Stroke patients often suffer from a condition called stroke numbness. This takes the form of a fleeting but constant pricking sensation or the complete loss of sensation along the body.
Does stroke numbness ever go away? Well…
Yes, it does! Most patients report that stroke numbness goes away on its own after the first few months spent in recovery. However, others, especially those who have suffered more serious and damaging strokes, may find that the stroke numbness will linger and perhaps require further rehabilitation.
Whether or not you fall into the former or latter category, stroke numbness is a serious and potentially debilitating side-effect of a stroke. As such, it is important that you understand it and know how you might be able to deal with it in the future.
When does Stroke Numbness Go Away?
Recovery happens after a time, but, unfortunately, this time can be both faster or slower depending on your own unique circumstances.
The soonest stroke numbness recovery occurs is within the first few months. For some, nothing more aggressive than regular rehabilitation is required for general stroke recovery. Opposite to that, some patients may require more rehabilitation and a longer recovery period, months, or years even, in order to regain sensation.
In either case, recovery is possible. It’s just a matter of putting in effort into your own rehabilitation and waiting for your effort to bear fruit.
What Causes Stroke Numbness?
Before we discuss what can be done in order to help your recovery from stroke numbness, let’s first talk about what causes it in the first place.
You’re no doubt aware that a stroke causes major damage to the brain and its brain cells and tissue. In this case, damage to certain parts of the brain, especially the ones responsible for interpreting your sensory input (like the thalamus), will make it so that your body is unable to translate what you’re feeling into actual sensation.
More severe damage will take a longer time to heal. Especially if the damage is targeted at the neural networks that allow for the transmission of sensation from your skin to the brain.
How is Stroke Numbness Treated?
Now that we’ve discussed how long it could take to recover from stroke numbness as well as its causes, let’s take a look at some of the more common treatments involved. Any of the following may be suggested to you during or after the commonly recommended rehabilitation period.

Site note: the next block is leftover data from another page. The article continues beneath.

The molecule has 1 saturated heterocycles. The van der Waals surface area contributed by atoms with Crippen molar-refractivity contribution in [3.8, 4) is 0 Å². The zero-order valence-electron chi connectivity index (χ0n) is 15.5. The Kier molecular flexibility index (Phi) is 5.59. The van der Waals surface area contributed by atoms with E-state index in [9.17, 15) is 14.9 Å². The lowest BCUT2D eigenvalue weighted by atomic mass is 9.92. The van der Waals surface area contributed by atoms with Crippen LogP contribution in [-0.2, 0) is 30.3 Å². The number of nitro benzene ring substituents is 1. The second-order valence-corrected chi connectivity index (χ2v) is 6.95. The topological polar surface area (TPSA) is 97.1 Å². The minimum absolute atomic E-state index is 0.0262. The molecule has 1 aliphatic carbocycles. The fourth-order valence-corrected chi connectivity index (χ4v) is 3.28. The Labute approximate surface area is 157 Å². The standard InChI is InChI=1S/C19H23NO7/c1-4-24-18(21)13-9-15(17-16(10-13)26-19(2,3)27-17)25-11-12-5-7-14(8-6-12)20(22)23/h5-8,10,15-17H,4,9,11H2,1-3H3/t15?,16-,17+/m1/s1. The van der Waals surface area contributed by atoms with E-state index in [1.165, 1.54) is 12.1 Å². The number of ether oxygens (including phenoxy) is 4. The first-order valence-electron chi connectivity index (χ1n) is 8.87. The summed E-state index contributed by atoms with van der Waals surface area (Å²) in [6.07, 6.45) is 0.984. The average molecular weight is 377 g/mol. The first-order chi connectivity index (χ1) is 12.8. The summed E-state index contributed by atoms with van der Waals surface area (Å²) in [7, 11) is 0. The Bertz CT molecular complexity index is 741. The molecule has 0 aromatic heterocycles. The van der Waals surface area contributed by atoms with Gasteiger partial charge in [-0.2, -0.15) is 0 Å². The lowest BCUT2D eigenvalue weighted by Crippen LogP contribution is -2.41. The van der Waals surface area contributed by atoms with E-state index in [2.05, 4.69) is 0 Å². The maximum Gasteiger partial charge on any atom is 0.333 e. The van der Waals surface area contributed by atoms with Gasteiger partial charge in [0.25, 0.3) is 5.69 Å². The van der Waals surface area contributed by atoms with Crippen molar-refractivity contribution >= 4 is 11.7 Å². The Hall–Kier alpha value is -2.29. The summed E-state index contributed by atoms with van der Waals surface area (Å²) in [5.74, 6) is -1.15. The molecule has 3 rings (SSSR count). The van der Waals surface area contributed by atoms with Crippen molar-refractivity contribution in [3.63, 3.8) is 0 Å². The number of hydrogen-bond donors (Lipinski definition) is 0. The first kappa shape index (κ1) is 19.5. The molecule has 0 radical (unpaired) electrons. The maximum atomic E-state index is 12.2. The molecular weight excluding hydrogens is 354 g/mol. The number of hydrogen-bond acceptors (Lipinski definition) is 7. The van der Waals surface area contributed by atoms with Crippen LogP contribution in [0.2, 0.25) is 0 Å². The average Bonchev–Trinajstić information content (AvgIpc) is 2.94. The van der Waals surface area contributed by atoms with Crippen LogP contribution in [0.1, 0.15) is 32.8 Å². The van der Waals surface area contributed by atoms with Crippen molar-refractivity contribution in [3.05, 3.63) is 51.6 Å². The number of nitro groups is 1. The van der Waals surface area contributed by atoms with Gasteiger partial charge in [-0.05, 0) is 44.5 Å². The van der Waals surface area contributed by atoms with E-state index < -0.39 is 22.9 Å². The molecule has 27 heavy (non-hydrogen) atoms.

- Sensory Re-Education is the process in which you are trained to interpret familiar sensations in new ways. More likely than not, even if the loss of sensation is severe, there are ways of identifying certain sensations through repetition. It’s a slow-going process, but one that has been proven effective by several studies.
- Electrical Stimulation is another commonly suggested treatment for patients suffering from stroke numbness. In this case, the body is stimulated with electrical impulses, which is a definitely more active approach at recalibrating the brain’s neural networks. This was proven, based on certain studies, to be most effective after the first month after a stroke.
- Acupuncture, although arguably different in methodology, offers the same benefits as electrical stimulation. The main idea here is that the needles inserted will help the body rearrange neural pathways by stimulating the flow of energy in the body. It’s not the most studied or even the most accepted form of treatment, but it’s one that many stand-by nonetheless.
There are definitely other forms of treatments available outside of the three mentioned up above. But the main practice involved in all of them is repetition. It’s all a matter of training the brain to get used to new ways of handling whatever senses you have now. As well as allowing the brain to heal itself from the damages accrued.
Final Thoughts: Does Stroke Numbness Go Away?
As mentioned in the beginning, yes it does.
For most, this process occurs after the first few months spent recovering from the stroke (or strokes.) However, for others, especially those that accrued a lot of damages in the thalamus region of the brain, which is largely in charge of interpreting sensations, it may take a little longer.
Fortunately, if you are eager to be able to do something about your current condition, there are ways of potentially helping your recovery forward. In most cases, this involves actively working with a specialist who will help guide you through treatments like sensory re-education, and in others, this may mean seeking out alternative methods, like electrical therapy or acupuncture!
- Carlsson, Håkan, et al. “SENSory Re-Learning of the UPPer Limb after Stroke (SENSUPP): Study Protocol for a Pilot Randomized Controlled Trial.” Trials, BioMed Central, 17 Apr. 2018, www.ncbi.nlm.nih.gov/pmc/articles/PMC5904984/.
- Smith, Patricia S, et al. “Effects of Repetitive Electrical Stimulation to Treat Sensory Loss in Persons Poststroke.” Archives of Physical Medicine and Rehabilitation, U.S. National Library of Medicine, Dec. 2009, www.ncbi.nlm.nih.gov/pubmed/19969176.